First, let me apologize for not getting this post up sooner. I had a bit of a time attempting to unweave this poem for myself and find something that I could make sense of enough to gab about for a few paragraphs.
Though there are only a few stanzas in Keats’ “Lamia” where Lamia is actually a serpent, those lines are filled will vivid descriptions of her color and brilliance. Greens, golds, purples, rosy, vermillion, blue, crimson, silvers, scarlet, and jeweled hues of sapphires and amethyst colors describe the serpent’s speckled and striped skin. Her “rainbow-sided” serpent self, though sad and filled with longing breathed “silver moons” and was of “dazzling hue.”
When she begs to take human form her body and surroundings, though beautiful, are fairly colorless. Throughout the rest of the poem, beautiful scenes are described and her beauty touted above all other human beings, yet Keats uses only green to describe some of the surroundings in Lycius and Lamia’s budding romance. The amount of colors squeezed in to the first few stanzas is not equaled again throughout all the rest of the pages. It seems like Lamia is given the choice of fitting in to the black and white world in which her love inhabits, in this case the human world or being the brightly color and divine serpent, comfortable in her skin—but ultimately alone.
She’s imprisoned and condemned by her beauteous human form. She can have her love, but because she is not her true self, she lives under the constant threat of being found out. When she is a serpent, “Her loveliness invisible, yet free/ to wander as she loves, in liberty” is sacrificed for, “A woman’s shape and charming as before.” And though her love appreciates her beauty, he seems to long for something more. Apollonius’ question seems to bring up those desires as he tries to unweave her beautiful façade, “stronger fancy to reclaim/ Her wild and timid nature to his aim.” He seems to delight in the possible unmasking of his love, despite the fact that he loves her, he wants to get to the bottom of the question that he sees when he sees her beautiful, yet colorless form. It is mentioned several times that Lamia has no blood running through her veins, nor rosy cheek. Can she still be beautiful without the bright rainbow of her full and real self?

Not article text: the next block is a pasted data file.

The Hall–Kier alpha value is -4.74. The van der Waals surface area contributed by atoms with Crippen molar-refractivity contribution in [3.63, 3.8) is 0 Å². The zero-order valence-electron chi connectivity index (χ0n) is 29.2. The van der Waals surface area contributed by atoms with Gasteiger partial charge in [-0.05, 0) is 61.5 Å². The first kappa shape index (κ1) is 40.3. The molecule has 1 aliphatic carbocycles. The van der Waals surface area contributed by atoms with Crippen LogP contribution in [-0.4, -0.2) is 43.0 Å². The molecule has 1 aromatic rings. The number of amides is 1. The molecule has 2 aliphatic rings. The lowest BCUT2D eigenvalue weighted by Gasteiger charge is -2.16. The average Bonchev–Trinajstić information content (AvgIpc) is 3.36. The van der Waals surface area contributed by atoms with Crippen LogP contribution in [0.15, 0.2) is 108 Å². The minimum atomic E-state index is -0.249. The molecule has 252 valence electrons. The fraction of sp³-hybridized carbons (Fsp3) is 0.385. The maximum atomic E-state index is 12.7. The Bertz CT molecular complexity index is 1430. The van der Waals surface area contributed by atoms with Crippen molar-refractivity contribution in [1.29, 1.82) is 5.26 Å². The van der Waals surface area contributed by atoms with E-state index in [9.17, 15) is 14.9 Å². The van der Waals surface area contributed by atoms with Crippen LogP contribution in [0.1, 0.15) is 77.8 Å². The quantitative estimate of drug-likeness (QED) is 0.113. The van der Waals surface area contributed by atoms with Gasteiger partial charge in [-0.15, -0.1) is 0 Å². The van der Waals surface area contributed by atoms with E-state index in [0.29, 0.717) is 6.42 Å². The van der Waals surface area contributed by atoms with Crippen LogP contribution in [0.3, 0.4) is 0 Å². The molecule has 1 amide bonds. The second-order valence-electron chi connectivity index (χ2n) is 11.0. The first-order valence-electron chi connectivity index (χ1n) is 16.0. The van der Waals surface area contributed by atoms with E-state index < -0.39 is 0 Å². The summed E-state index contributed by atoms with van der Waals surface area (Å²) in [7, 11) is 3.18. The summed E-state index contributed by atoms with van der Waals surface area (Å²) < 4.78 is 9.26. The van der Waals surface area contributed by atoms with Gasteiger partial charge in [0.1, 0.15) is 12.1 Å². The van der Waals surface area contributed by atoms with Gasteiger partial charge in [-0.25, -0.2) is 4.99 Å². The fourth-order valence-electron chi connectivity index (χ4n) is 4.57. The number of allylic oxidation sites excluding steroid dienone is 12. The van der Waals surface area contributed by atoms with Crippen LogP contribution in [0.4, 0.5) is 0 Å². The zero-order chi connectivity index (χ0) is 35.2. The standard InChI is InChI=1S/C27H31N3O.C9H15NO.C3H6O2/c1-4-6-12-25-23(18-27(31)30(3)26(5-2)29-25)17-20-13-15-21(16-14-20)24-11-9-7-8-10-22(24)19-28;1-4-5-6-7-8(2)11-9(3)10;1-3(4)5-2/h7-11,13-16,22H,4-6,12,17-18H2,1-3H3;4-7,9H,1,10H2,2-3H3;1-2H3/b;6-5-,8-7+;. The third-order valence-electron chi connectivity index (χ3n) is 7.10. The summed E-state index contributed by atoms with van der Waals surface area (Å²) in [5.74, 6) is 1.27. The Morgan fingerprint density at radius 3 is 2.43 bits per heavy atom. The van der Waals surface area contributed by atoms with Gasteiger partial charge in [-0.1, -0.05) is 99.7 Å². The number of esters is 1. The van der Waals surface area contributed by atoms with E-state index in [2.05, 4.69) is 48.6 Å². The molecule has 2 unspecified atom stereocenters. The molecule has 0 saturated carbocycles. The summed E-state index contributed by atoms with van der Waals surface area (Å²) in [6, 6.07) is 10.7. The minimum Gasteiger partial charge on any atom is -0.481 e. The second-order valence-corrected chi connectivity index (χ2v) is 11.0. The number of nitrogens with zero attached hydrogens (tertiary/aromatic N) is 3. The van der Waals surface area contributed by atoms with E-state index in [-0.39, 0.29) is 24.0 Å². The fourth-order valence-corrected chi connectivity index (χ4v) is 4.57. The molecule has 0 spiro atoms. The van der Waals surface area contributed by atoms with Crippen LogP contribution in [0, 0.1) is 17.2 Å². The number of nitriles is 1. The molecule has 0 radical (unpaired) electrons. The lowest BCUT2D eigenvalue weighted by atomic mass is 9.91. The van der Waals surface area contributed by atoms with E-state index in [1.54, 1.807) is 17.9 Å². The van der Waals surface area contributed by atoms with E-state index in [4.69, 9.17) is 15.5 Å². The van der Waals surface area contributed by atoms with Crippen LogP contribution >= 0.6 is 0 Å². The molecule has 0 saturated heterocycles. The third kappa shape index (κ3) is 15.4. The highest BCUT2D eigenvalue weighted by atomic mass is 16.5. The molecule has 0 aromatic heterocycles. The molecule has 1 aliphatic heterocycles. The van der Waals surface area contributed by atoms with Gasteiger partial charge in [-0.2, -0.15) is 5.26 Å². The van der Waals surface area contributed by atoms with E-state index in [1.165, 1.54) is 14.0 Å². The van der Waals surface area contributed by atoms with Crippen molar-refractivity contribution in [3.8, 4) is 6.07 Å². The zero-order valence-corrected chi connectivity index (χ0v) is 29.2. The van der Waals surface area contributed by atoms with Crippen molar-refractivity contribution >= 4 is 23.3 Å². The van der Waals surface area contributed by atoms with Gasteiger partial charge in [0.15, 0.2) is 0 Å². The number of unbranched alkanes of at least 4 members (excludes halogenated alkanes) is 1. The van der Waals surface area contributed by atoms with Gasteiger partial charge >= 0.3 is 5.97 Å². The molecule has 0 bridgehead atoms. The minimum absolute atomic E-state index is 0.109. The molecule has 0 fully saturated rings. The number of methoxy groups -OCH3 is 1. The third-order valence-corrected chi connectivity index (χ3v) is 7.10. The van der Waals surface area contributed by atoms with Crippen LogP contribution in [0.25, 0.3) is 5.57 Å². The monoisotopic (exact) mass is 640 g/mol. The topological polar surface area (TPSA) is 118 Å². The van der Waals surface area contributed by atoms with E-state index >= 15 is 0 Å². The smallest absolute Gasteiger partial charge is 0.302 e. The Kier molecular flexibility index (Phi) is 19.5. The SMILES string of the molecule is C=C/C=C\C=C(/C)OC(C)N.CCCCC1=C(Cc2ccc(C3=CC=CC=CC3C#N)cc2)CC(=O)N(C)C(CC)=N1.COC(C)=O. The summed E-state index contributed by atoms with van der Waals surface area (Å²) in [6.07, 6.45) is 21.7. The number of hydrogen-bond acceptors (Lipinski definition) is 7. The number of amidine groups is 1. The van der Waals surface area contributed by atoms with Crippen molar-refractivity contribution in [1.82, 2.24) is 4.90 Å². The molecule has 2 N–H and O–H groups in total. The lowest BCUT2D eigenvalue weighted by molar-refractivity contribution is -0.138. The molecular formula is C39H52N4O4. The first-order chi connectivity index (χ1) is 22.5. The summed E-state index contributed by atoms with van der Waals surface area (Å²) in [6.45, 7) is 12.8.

My favorite piece of this poem is a question mark, “Whither fled Lamia, now a lady bright,/ A full-born beauty new and exquisite?” Is her new “beauty” in her womanly form really all that beautiful? Keats throughout the rest of the poem alludes to the brightness and perfection of her human beauty, but in a world devoid of color, how beautiful can something really be? I wouldn’t presume that Keats’ intention was to speak to the struggle of this modern woman, but he did. Do I turn down my light so as not to intimidate the man that I want to partner with, or do I tone down my colors so he’ll be confident his will shine? I still haven’t quite got my head around unweaving the rainbow, but Keats seemed to speak directly to me in his heroine’s desire to be with her love, even if it meant loosing herself. I’d love to hear what other people got out of this poem. I realize that while reading it through this lens I have missed other facets of the work.
On a completely different and lighter note, here is a great example of the appeal of any area that inspired Keats’ poetry. (In regards to the destruction of the Lake District as discussed in class.) In the film adaptation of Bridget Jones’s Diary, which is a loose modern adaptation of Pride and Prejudice (complete with Colin Firth as Mr. Darcy), Bridget tries to convince her boyfriend to go on a mini-break holiday with her. They decide to go to the Alconbury rockery. She tries to sell it to him by saying that it inspired Keats’ “Eve of St. Agnes.” He wants to please her, and so off they head. Of course, the imagery used in “Eve of St. Agnes” is of a freezing and wintery place (the Saint’s Feast Day is in the middle of January). Though she obviously hasn’t read her poetry (inside joke for Keats fans is that the poem is about women trying to find a lover, so they perform this superstitious ritual on St. Agnes Eve. For those of you who aren’t Fielding fans, this same aim is the obsession of Bridget Jones throughout the entire book/film), it is the mention of Keats and his illustrious works that are advertised in the brochure she’s reading. The Keats name alone is what inspires her to prod her boyfriend until he takes her. This scene (one of my favorites) is when they are at the rockery, rowing in boats and making up poetry to read to each other:
BRIDGET: Season of mist… and… mellow fruitlessness.
DANIEL: Oh,fuck me, I love Keats. Have you heard this one? “There was a young woman from Ealing… who had a peculiar feeling. She lay on her back and opened her crack…and pissed all over the ceiling.”
DANIEL:[Bang] Oh, bollocks.
BRIDGET: What’ve you done?
DANIEL: I’m boarding you, Bridge. -Don’t you dare!I’m king of the world! -No! Fuck me. Uhh!